MIT Police received reports of 42 incidents last summer. This one was puzzling:
• Sunday, July 29. Institute for Data, Systems, and Society, E18-[407?]. Someone broke into a locked office, pried open a file cabinet, removed a key, used it to open a secured room inside the office, and stole four laptops.
In all, just 13 laptops and 23 bikes went missing during that quiet 12-week term.
Crimestoppers tips from the club's 2010 Bicycle Theft Prevention Workshop in EC courtyard:
April 2010: Of the twelve largest universities in Massachusetts, MIT reports the highest theft rate.
University | Theft rate = (net value of property stolen) ÷ (10,000 degree-seeking students enrolled)
|Boston Univ.||$ 97,000|
"Uniform Crime Reporting Record Card," 2008 & 2009, Supplement to Return A Master File (2009 & 2010); CJIS_COMM, email message to MIT Crime Club, 2011, app.
Update, June 2012. MIT hires five additional patrol officers!
Stolen-property data for MIT, Harvard, and BU police jurisdictions, 2006–14. Oof!
The Harvard Crime Club was organized by students "looking to MIT's Crime Club as an example."
Xi Yu, "CSI: Harvard," Flyby (blog), Harvard Crimson, January 30, 2010.
September 2011. City Council passes a resolution thanking the Campus Crimestoppers for making the campus and city a "safer and more welcoming environment for students."
Which dorm won the club's 2008 Sparky the Fire Dog Award for Not Setting Off as Many Fire Alarms as Last Year?
In 2011, Entrepreneurship Center judges selected club president Thea Koullias '13 as a top-ten contestant in the Products and Services track of the $100K Elevator Pitch Contest, where she presented the club's idea for a stolen-property recovery service. Then she and three other Sloan students reworked it and submitted it to MGMT 15.390 (New Enterprises) as the Tornero Business Plan.
More at the Minutes of the club's IAP 2011 group meetings. Will some intrepid Sloanie choose to take this project idea all the way to beta testing?
Club members have been known to give away free saliva-alcohol test strips.
"Someone from the Crime Club … gave us kits to detect dangerous drugs in cocktails or determine somebody's blood alcohol level from their saliva. Ken was very happy, because as an ASA person he allocated money to the crime club."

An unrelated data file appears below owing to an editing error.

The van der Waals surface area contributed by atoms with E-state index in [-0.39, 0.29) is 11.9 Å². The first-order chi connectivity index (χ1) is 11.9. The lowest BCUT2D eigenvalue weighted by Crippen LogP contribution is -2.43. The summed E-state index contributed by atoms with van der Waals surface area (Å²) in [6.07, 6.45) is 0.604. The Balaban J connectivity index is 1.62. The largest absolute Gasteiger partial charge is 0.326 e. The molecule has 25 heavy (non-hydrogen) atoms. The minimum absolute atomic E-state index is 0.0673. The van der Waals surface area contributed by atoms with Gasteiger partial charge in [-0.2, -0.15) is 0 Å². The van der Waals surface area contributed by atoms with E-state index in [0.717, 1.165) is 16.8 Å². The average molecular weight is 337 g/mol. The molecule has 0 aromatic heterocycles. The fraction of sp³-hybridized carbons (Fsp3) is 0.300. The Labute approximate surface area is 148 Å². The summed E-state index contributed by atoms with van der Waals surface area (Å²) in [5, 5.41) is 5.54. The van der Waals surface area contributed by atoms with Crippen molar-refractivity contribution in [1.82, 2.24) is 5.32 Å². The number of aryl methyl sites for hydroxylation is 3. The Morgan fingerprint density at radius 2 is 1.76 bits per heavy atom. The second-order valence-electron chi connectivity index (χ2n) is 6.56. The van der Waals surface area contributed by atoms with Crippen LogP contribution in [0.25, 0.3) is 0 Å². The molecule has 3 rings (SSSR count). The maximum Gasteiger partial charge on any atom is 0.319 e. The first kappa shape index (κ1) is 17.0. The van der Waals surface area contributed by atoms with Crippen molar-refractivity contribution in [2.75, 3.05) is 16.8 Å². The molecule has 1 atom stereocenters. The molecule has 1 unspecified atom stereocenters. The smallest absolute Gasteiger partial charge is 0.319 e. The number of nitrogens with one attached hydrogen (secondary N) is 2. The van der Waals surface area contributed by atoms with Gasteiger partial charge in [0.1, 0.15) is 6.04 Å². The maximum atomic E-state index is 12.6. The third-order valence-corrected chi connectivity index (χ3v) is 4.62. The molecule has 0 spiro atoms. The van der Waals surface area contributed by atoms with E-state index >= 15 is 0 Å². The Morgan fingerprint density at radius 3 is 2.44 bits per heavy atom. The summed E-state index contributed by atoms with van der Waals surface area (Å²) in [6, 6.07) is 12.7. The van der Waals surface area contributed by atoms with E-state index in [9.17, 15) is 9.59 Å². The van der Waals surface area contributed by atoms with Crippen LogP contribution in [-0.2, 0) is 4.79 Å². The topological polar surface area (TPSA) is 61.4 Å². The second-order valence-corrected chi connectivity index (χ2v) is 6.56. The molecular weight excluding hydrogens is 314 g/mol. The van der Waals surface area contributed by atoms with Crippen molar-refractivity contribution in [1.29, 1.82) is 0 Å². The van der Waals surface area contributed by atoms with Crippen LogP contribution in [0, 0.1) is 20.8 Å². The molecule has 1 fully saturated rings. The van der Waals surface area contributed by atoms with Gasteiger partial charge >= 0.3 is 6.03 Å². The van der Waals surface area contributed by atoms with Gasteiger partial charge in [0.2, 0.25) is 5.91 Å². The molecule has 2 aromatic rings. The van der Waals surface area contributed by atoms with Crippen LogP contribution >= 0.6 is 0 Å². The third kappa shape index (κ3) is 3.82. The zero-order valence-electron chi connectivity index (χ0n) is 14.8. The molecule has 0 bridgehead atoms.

Findings: The label instructions are incomprehensible to anyone who's over the limit.
FAIR Fund invited the club to nominate a candidate for the semiannual Dru Scholarship Award, supporting efforts by students to combat violence against women. Club member Brittan Smith (Harvard '09) shared the $1500 award for her work in making a drink-spiking test kit available to students at Harvard College.
The Campus Crimestoppers have been trying to find a personal-safety device that actually works. We determined that chemical sprays can be a bad idea if you're facing upwind; that whistles are universally ignored; and that tactical flashlights are almost effective — meaning, useless.
We then gave up and designed our own device, an optoacoustic "sonic flashlight." It's described in the venture principals' 2007 Venture Information Form.
In 2009 the club sent two P.I.s to investigate a murder scene at Harvard! NBCUniversal mentions us in the credits for the "Brittany Smith and Jabrai Copney" episode of Snapped: Killer Couples →
"A Harvard student and a chart-topping music producer's secret criminal life is exposed when a botched drug deal leads to murder…"
For the authoritative version of that caper, see Jason Schwartz, "The Case of the Gumshoe Geeks: The Curious MIT Club That's Taken On a Murder Investigation as an Afterschool Project," Boston Magazine, August 2009.
For the pulp version, see Jessica Fargen, "MIT Kids Send Spies to Harvard," Boston Herald, June 3, 2009. " ‘It's about us giving them the ability to promote security without having to take the heat for it. We take the heat,’ said 1987 MIT graduate James Herms."
"The founders of the MIT Crime Club are dedicated to improving general safety for MIT students, both on and off campus." Constitution (2005).
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